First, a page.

Q&A on Conservatorship

source: US Treasury

Contact: Corinne Russell (202) 414-6921
Stefanie Mullin (202) 414-6376

Q: What is a conservatorship?
A: A conservatorship is the legal process in which a person or entity is appointed to establish control and oversight of a Company to put it in a sound and solvent condition. In a conservatorship, the powers of the Company’s directors, officers, and shareholders are transferred to the designated Conservator.

Q: What is a Conservator?
A: A Conservator is the person or entity appointed to oversee the affairs of a Company for the purpose of bringing the Company back to financial health. In this instance, the Federal Housing Finance Agency (“FHFA”) has been appointed by its Director to be the Conservator of the Company in accordance with the Federal Housing Finance Regulatory Reform Act of 2008 (Public Law 110-289) and the Federal Housing Enterprises Financial Safety and Soundness Act of 1992 (12 U.S.C. 4501, et seq., as amended) to keep the Company in a safe and solvent financial condition.

Q: How is a Conservator appointed?
A: By statute, the FHFA is appointed Conservator by its Director after the Director determines, in his discretion, that the Company is in need of reorganization or rehabilitation of its affairs.

Q: What are the goals of this conservatorship?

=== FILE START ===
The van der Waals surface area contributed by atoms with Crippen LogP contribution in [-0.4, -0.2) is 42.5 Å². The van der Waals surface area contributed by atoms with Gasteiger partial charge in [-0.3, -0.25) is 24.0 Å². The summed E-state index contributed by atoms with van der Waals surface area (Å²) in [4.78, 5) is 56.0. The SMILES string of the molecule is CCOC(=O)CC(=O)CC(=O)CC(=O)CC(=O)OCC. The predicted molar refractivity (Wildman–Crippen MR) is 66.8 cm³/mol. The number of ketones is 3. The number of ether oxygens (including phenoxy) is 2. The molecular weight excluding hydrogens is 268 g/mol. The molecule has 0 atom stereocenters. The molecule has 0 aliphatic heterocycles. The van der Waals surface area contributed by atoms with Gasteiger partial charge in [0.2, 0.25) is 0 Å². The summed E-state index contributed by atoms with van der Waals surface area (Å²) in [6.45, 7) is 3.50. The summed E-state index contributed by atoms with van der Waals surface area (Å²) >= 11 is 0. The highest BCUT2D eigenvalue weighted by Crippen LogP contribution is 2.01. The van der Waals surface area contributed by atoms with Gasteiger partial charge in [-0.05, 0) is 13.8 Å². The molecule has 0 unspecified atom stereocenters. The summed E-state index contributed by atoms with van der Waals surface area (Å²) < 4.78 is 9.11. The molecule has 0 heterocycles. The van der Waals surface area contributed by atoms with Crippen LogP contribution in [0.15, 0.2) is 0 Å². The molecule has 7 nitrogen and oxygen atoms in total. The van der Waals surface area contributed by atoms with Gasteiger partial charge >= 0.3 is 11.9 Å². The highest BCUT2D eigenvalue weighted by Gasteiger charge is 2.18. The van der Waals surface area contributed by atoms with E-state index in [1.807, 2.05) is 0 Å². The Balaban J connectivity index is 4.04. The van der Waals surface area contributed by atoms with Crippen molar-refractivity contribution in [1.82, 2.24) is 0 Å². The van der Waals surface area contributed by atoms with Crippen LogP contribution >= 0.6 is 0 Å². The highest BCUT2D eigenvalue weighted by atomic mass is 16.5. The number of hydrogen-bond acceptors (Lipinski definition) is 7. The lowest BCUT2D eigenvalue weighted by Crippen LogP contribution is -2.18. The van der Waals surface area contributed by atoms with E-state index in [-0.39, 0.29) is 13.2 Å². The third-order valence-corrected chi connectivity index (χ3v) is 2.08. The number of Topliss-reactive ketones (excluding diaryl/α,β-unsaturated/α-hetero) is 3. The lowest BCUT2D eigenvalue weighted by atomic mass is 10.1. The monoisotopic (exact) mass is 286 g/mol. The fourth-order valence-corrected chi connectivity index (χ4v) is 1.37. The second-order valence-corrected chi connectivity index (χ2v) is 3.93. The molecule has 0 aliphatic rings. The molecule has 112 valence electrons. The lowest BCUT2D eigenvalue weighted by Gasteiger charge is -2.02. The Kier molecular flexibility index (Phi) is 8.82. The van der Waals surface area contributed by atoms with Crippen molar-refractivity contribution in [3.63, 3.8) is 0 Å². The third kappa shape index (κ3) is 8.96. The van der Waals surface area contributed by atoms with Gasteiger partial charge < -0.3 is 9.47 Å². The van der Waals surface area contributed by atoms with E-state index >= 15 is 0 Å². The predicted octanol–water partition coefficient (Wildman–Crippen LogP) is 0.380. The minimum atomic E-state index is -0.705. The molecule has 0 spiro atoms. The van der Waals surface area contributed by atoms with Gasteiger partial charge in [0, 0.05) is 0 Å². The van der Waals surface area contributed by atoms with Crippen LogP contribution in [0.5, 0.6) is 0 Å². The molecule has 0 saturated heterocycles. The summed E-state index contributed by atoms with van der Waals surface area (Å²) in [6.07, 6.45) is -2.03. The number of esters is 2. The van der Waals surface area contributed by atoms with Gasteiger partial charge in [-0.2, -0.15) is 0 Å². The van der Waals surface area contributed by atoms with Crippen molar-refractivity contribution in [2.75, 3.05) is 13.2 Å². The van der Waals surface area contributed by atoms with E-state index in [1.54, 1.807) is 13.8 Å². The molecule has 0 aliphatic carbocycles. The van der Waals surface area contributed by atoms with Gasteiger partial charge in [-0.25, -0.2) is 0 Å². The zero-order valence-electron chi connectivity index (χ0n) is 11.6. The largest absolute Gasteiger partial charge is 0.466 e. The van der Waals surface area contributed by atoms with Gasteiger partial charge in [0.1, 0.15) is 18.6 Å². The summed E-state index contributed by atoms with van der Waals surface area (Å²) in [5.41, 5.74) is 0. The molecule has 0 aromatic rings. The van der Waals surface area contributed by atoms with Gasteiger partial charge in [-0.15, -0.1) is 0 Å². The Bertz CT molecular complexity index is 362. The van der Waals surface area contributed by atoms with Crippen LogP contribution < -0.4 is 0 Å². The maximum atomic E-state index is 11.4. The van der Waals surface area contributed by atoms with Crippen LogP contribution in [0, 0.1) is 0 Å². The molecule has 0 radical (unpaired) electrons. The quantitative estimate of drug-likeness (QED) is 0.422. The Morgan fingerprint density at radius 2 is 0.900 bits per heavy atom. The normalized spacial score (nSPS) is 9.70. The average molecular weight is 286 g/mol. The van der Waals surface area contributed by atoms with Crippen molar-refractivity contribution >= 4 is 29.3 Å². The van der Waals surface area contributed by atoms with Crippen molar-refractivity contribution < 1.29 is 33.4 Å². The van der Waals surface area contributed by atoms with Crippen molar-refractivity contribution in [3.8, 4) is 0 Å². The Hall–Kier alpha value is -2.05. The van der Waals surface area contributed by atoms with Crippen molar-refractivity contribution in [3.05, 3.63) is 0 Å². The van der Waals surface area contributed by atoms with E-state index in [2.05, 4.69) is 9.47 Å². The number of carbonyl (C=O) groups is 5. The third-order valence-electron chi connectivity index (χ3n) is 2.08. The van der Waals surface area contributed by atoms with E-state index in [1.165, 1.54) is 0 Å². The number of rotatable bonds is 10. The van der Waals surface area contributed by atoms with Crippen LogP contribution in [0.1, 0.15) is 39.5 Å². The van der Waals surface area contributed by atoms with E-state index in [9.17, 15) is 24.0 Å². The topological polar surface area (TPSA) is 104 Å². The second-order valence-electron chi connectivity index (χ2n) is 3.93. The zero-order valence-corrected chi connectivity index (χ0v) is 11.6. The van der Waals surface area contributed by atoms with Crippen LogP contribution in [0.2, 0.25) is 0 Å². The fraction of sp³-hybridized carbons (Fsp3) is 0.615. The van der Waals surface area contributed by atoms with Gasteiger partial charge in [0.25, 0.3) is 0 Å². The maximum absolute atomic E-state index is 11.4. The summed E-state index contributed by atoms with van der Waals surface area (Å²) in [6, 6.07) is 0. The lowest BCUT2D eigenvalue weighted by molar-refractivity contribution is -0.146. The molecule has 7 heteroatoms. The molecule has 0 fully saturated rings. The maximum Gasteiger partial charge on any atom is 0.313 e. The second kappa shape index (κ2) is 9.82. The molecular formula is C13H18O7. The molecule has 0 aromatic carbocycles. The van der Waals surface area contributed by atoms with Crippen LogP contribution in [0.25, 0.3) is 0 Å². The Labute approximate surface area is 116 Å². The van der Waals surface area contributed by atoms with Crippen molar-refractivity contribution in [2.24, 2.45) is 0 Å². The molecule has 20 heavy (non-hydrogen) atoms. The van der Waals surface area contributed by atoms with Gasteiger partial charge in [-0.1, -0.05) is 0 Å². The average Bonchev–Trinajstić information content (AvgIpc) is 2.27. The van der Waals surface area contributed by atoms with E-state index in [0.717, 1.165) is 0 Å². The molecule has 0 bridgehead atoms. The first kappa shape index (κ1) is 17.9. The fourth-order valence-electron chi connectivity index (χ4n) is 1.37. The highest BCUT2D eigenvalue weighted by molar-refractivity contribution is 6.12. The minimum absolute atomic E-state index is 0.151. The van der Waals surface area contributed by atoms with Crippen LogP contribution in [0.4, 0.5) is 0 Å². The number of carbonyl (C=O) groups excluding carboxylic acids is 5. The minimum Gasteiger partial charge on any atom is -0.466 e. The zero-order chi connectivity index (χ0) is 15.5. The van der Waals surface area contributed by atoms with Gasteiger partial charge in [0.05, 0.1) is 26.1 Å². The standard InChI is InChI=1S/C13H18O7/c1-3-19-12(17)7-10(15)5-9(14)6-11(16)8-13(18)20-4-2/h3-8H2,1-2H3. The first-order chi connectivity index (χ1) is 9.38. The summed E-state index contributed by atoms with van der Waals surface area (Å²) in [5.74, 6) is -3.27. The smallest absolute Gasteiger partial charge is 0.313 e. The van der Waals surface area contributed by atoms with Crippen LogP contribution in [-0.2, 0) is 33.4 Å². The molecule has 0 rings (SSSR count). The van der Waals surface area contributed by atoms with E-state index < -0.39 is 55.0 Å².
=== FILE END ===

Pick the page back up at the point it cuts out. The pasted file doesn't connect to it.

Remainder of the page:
1A: The purpose of appointing the Conservator is to preserve and conserve the Company’s assets and property and to put the Company in a sound and solvent condition. The goals of the conservatorship are to help restore confidence in the Company, enhance its capacity to fulfill its mission, and mitigate the systemic risk that has contributed directly to the instability in the current market. There is no reason for concern regarding the ongoing operations of the Company. The Company’s operation will not be impaired and business will continue without interruption.

Q: When will the conservatorship period end?
A: Upon the Director’s determination that the Conservator’s plan to restore the Company to a safe and solvent condition has been completed successfully, the Director will issue an order terminating the conservatorship. At present, there is no exact time frame that can be given as to when this conservatorship may end.

Q: What are the powers of the Conservator?
A: The FHFA, as Conservator, may take all actions necessary and appropriate to (1) put the Company in a sound and solvent condition and (2) carry on the Company’s business and preserve and conserve the assets and property of the Company.

Q: What happens upon appointment of a Conservator?
A: Once an “Order Appointing a Conservator” is signed by the Director of FHFA, the Conservator immediately succeeds to the (1) rights, titles, powers, and privileges of the Company, and any stockholder, officer, or director of such the Company with respect to
the Company and its assets, and (2) title to all books, records and assets of the Company held by any other custodian or third-party. The Conservator is then charged with the duty to operate the Company.